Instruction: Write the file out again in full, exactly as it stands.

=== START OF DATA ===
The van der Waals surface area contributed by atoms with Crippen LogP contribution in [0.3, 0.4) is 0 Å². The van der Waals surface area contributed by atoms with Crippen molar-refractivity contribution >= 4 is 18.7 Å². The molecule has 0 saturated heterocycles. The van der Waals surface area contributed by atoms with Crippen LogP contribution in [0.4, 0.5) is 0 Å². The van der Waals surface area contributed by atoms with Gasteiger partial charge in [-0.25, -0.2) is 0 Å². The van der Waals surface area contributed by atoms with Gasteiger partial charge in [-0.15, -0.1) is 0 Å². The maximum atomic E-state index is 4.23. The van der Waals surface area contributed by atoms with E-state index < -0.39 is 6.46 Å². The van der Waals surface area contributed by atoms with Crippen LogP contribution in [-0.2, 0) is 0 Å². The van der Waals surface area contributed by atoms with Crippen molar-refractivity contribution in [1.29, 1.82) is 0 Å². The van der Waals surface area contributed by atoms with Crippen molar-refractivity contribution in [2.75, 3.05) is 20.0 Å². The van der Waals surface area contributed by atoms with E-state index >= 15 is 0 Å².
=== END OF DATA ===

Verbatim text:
The van der Waals surface area contributed by atoms with Crippen LogP contribution in [0.3, 0.4) is 0 Å². The van der Waals surface area contributed by atoms with Crippen molar-refractivity contribution >= 4 is 18.7 Å². The molecule has 0 saturated heterocycles. The van der Waals surface area contributed by atoms with Crippen LogP contribution in [0.4, 0.5) is 0 Å². The van der Waals surface area contributed by atoms with Gasteiger partial charge in [-0.25, -0.2) is 0 Å². The van der Waals surface area contributed by atoms with Gasteiger partial charge in [-0.15, -0.1) is 0 Å². The maximum atomic E-state index is 4.23. The van der Waals surface area contributed by atoms with E-state index < -0.39 is 6.46 Å². The van der Waals surface area contributed by atoms with Crippen LogP contribution in [-0.2, 0) is 0 Å². The van der Waals surface area contributed by atoms with Crippen molar-refractivity contribution in [1.29, 1.82) is 0 Å². The van der Waals surface area contributed by atoms with Crippen molar-refractivity contribution in [2.75, 3.05) is 20.0 Å². The van der Waals surface area contributed by atoms with E-state index >= 15 is 0 Å².